The Tartarsauce Traditional Jazz Band is a staple of the Detroit music scene. They are the “Official Band” of the Detroit Tigers, and are in constant demand for live performances. This version of the group boasts Yamaha performing artist Ron Kischuk on the trombone, the legendary Marcus Belgrave on trumpet and New Orleans native Charlie Gabriel on clarinet and tenor saxophone. The rhythm section is superb, comprised of recording artist Marion Hayden from Straight Ahead on the bass, Chuck Shermetaro on piano and Alex Trajano on drums. This is a very entertaining spin on many old tunes that might not otherwise attract you. Fresh arrangements and solid ensemble playing mark this as a must have traditional jazz CD.
Washington & Lee Swing: This tune, with its marching-band influences, made a perfect opening number for the Greenfield Village Parade. The parade winds through the Village each say ending at Town Hall with a rousing celebration.
You're Driving Me Crazy: An important theme in the Village is transportation and in the daily parade visitors can see everything from oxen to horses, from bicycles to antique cars and trucks driving down the streets. When we took a ride in the car that put the world on wheels, Henry Ford's famous Model T, we couldn't help but think of this tune.
Over The Waves: In the last hundred years, people have gone from being bound to the surface of the earth, to flying across it thousands of feet in the airand, indeed, going all the way to the moon. All that got started by two brothers in their home and bycicle shop that you can visit in Greenfield Village. We thought this was a great song to honor the men who did what was for so long impossible, proved that people could fly - Orville & Wilbur Wright.
I've Been Working On The Railroad: You can't miss riding on the train at the village. As the steam locomotives wind around the park on their trip through time, their chugs and whistles sing out with their own kind of music. We couldn't help thinking of this old favorite as we rode behind the Edison locomotive and heard her blow at the crossings. We gave it our own style and we think Casey Jones and Elijah McCoy would swing right along with it in the railroad yard.
Daisy Bell: We heard this favorite of the 1890s in Greenfield Village's new show Simply Vaudeville and we joined forces with the cast and made it part of the daily parade. It would sure be nice if the antique bike riders had bicycles built for two so we could hitch a ride around the Village. Of course, we have horses to pull our band wagon, so we can't complain.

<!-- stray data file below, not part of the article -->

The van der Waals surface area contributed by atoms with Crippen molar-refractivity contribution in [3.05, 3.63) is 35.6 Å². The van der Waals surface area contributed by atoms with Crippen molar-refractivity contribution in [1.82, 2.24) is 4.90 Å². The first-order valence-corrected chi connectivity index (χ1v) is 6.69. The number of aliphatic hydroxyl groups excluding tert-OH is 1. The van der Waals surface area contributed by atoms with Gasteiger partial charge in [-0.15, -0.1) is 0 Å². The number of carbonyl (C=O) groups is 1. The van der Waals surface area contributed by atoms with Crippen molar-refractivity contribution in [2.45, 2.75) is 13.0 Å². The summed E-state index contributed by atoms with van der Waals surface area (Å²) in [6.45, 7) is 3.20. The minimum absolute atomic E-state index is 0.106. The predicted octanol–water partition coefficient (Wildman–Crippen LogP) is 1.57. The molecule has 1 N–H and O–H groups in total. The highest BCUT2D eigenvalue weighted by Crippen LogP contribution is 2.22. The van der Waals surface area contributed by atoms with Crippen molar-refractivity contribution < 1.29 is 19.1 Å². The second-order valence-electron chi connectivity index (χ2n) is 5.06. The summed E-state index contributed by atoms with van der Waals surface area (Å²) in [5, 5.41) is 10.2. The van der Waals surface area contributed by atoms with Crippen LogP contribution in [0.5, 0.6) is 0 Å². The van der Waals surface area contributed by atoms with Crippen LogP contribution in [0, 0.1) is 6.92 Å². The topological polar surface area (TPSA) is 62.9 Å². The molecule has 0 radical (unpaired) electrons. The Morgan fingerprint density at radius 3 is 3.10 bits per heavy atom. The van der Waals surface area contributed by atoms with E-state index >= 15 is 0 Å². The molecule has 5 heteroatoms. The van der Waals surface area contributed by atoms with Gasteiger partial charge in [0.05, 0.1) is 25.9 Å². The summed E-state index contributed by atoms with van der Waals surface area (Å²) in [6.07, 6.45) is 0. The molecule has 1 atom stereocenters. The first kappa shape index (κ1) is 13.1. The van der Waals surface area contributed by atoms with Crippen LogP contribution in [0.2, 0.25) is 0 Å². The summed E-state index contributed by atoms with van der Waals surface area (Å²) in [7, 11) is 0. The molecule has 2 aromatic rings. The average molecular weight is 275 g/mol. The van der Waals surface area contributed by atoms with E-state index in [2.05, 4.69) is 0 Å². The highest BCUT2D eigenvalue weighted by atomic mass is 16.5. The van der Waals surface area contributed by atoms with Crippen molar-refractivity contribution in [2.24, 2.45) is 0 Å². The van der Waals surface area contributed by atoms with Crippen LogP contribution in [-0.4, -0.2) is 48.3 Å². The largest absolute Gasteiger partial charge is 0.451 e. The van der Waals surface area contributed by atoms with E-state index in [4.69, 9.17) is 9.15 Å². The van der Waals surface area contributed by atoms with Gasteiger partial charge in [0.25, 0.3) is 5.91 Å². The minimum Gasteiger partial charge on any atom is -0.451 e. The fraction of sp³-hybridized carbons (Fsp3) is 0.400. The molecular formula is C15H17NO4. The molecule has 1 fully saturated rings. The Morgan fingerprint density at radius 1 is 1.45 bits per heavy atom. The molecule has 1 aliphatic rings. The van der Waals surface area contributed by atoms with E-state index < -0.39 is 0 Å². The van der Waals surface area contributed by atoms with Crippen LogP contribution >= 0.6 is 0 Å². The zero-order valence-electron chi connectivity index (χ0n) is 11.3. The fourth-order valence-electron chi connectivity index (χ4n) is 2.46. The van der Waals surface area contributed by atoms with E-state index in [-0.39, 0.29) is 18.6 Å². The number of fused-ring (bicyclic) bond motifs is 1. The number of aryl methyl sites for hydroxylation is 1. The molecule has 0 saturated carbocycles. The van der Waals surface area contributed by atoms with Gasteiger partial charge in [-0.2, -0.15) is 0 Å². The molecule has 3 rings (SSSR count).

Old Folks At Home: A new gallery of American musical instruments, Sounds of America, opened while we were at the Village, and of course we had to check it out. It was in the old Stephen Foster memorial house and got us thinking of that master songwriter. This tune also provides the name of the steamboat we took a spin on, the paddlewheel Suwanee.
Limehouse Blues: Another song we thought of while watching the vaudeville show, Simply Vaudeville - this song was popular at the end of the vaudeville era.
Bourbon Street Parade: This is one of the favorites of traditional band musicians and fans alike, and we've done it in a very traditional way right down to the fanfare for trumpet and trombone. We always make sure this true parade tune is a part of the Greenfield Village Parade.
Battle Hymn of The Republic: At Greenfield Village the summer begins with Civil War Remembrance and near the end is Celebration of Emancipation. This song that began as Julia Ward Wowe's poem in Atlantic Monthly in 1862, always makes us think of the price of freedom in America.
Lazy River: As we linger in the shade ofone of the Village's kind old trees in the noonday sun and hear the sound of the Suwanee's paddlewheels pushing the water behind her, this Hoagy Carmichael tune from 1930 jumps to mind. It has that feel of a lazy summer day in the quiet parts of the Village like Firestone Farm.
There's A Tavern In The Town: We love to head over to Eagle Tavern from Clinton, Michigan which now sits on the edge of the Village Green. You truly get a taste of history when eating there as they follow recipes from the 1850s when the Tavern was a stagecoach stop. There's certainly a tavern in the in America's Hometown.
When The Saints Go Marching In: The daily parade always ends with this great New Orleans marching number, and so we thought we'd end this CD here too. We had a great summer being "citizens" of Greenfield Village and those tunes will always make us remember our adventures there.